Tuesday, December 1

Trump begins to run out of time to turn the election around


New York Correspondent

Updated:

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Donald Trump continues his efforts to change the outcome of the polls in the presidential election, but he faces a stubborn enemy: the passage of time. Days go by, and neither the president of the United States nor his legal team present substantive evidence of what they call “Massive fraud” and “electoral theft” nor are they successful in court. And the certification process in the decisive states, those in which Trump tries to eliminate Joe Biden’s advantage at the polls, is moving forward.

This Friday was the case in Georgia, where the Democratic candidate and president-elect won by very few votes, just over 12,000 ballots. The state held a hand count, determined by the narrow margin of difference between the candidates, and between accusations of fraud of the Trump campaign.

The recount left things the same and Georgia Secretary of State Republican Brad Raffensperger certified the results in favor of Biden. The state governor, also Republican Brian Kemp, signed the certification. Trump may still allow another recount, but Raffensperger, who has faced formidable pressure from Trump and his allies, said he didn’t expect that to make any difference. “The numbers reflect the verdict of the people,” he said.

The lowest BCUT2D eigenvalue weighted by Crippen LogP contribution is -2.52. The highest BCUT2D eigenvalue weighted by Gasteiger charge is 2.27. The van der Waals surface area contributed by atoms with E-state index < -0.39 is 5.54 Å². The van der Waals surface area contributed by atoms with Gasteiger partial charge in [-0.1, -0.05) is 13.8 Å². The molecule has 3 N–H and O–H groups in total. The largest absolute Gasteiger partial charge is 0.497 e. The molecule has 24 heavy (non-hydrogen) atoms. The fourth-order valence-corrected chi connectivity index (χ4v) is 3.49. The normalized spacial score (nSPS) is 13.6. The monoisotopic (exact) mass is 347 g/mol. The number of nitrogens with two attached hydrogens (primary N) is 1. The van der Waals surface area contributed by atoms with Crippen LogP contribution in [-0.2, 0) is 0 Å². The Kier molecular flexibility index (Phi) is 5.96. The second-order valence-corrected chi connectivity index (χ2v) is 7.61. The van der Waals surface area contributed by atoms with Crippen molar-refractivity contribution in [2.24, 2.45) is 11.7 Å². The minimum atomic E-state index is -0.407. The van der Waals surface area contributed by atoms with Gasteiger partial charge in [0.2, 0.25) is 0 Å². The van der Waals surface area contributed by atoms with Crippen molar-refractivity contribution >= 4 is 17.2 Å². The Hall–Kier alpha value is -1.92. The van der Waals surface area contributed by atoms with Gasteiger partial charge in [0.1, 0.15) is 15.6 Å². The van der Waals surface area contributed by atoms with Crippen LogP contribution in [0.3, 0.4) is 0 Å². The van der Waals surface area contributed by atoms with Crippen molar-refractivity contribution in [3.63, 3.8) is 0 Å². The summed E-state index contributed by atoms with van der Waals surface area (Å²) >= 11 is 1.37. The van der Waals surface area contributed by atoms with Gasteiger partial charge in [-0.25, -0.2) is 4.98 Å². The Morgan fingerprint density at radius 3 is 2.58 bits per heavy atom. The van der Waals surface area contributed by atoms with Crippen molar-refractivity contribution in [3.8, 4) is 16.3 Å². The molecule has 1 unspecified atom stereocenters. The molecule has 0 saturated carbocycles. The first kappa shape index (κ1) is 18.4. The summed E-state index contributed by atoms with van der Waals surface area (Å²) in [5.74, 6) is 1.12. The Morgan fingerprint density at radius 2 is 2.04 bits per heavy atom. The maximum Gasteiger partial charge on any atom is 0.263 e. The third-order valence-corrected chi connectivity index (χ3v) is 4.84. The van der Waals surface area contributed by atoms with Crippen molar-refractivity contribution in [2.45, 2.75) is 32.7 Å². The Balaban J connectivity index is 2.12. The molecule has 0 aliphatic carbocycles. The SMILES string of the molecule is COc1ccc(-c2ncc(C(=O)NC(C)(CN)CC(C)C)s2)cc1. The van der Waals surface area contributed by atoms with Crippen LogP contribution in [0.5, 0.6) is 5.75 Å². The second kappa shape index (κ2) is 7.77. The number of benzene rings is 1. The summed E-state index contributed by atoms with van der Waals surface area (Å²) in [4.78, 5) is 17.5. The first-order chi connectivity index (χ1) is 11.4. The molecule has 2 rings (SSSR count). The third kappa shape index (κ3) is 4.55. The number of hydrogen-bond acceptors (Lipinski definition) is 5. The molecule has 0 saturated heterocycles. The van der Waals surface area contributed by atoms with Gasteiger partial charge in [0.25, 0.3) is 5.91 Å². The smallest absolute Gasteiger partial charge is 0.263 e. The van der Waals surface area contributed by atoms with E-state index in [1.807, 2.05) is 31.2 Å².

Michigan, another of the great battles, you must certify your results tomorrow. There are doubts that the Republicans on the state electoral council will agree to sign the results, after strong pressure from Trump. Something like this has already happened in the Wayne County certification process, the largest in the state, when Republican representatives first refused to do it, and then they agreed. They received a phone call from Trump and the next day, with the results certified, they said they were “rescinating” their vote.

Trump also invited Republican leaders in Michigan legislatures to the White House. In the event of irregularities that involve a “failed election”, the election of electors falls to these bodies, the delegates of each state who elect the president. But after the meeting, although they promised to investigate any “allegation of fraudulent behavior”, they assured that “we are not in possession of any information that could change the outcome.”

It was another defeat for Trump, who also saw how justice in Arizona dismissed his latest demands and how the electoral council of Maricopa County, the largest in the state and with four out of five Republican members, voted in favor of certifying the results and confirmed the integrity of the elections.

Arizona is expected to certify its results tomorrow – as is Pennsylvania, although there is more chance of delay here – and Nevada, another disputed state, to do so on Tuesday.

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